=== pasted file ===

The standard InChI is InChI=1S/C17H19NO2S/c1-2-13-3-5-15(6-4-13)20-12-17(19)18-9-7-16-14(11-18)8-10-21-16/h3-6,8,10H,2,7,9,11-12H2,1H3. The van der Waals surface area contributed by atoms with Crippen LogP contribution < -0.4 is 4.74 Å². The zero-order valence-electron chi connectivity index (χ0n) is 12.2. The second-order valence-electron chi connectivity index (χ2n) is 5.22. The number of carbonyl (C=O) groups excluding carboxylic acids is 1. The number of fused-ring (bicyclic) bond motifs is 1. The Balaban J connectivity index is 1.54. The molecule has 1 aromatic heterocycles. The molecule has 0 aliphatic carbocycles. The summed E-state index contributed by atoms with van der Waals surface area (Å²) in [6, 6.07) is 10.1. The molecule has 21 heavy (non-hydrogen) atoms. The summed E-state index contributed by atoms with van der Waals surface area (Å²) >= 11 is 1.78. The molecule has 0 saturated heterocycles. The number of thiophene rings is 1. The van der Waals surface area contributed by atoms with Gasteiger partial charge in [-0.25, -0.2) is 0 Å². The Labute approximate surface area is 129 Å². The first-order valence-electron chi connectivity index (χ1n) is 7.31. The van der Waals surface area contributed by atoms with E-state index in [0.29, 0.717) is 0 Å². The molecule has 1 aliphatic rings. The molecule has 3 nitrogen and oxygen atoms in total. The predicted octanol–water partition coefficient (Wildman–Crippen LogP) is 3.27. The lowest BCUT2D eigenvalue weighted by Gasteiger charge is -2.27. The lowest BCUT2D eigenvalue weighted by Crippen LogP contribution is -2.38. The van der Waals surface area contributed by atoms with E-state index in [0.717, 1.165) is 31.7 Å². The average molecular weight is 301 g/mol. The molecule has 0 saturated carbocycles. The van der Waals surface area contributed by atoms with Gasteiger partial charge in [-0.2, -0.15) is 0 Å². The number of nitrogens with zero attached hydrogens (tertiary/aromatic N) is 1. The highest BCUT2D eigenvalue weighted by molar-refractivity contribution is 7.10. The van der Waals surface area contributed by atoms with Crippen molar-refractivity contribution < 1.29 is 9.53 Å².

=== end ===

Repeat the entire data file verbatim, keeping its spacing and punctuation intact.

The standard InChI is InChI=1S/C17H19NO2S/c1-2-13-3-5-15(6-4-13)20-12-17(19)18-9-7-16-14(11-18)8-10-21-16/h3-6,8,10H,2,7,9,11-12H2,1H3. The van der Waals surface area contributed by atoms with Crippen LogP contribution < -0.4 is 4.74 Å². The zero-order valence-electron chi connectivity index (χ0n) is 12.2. The second-order valence-electron chi connectivity index (χ2n) is 5.22. The number of carbonyl (C=O) groups excluding carboxylic acids is 1. The number of fused-ring (bicyclic) bond motifs is 1. The Balaban J connectivity index is 1.54. The molecule has 1 aromatic heterocycles. The molecule has 0 aliphatic carbocycles. The summed E-state index contributed by atoms with van der Waals surface area (Å²) in [6, 6.07) is 10.1. The molecule has 21 heavy (non-hydrogen) atoms. The summed E-state index contributed by atoms with van der Waals surface area (Å²) >= 11 is 1.78. The molecule has 0 saturated heterocycles. The number of thiophene rings is 1. The van der Waals surface area contributed by atoms with Gasteiger partial charge in [-0.25, -0.2) is 0 Å². The Labute approximate surface area is 129 Å². The first-order valence-electron chi connectivity index (χ1n) is 7.31. The van der Waals surface area contributed by atoms with E-state index in [0.29, 0.717) is 0 Å². The molecule has 1 aliphatic rings. The molecule has 3 nitrogen and oxygen atoms in total. The predicted octanol–water partition coefficient (Wildman–Crippen LogP) is 3.27. The lowest BCUT2D eigenvalue weighted by Gasteiger charge is -2.27. The lowest BCUT2D eigenvalue weighted by Crippen LogP contribution is -2.38. The van der Waals surface area contributed by atoms with E-state index in [0.717, 1.165) is 31.7 Å². The average molecular weight is 301 g/mol. The molecule has 0 saturated carbocycles. The van der Waals surface area contributed by atoms with Gasteiger partial charge in [-0.2, -0.15) is 0 Å². The number of nitrogens with zero attached hydrogens (tertiary/aromatic N) is 1. The highest BCUT2D eigenvalue weighted by molar-refractivity contribution is 7.10. The van der Waals surface area contributed by atoms with Crippen molar-refractivity contribution < 1.29 is 9.53 Å².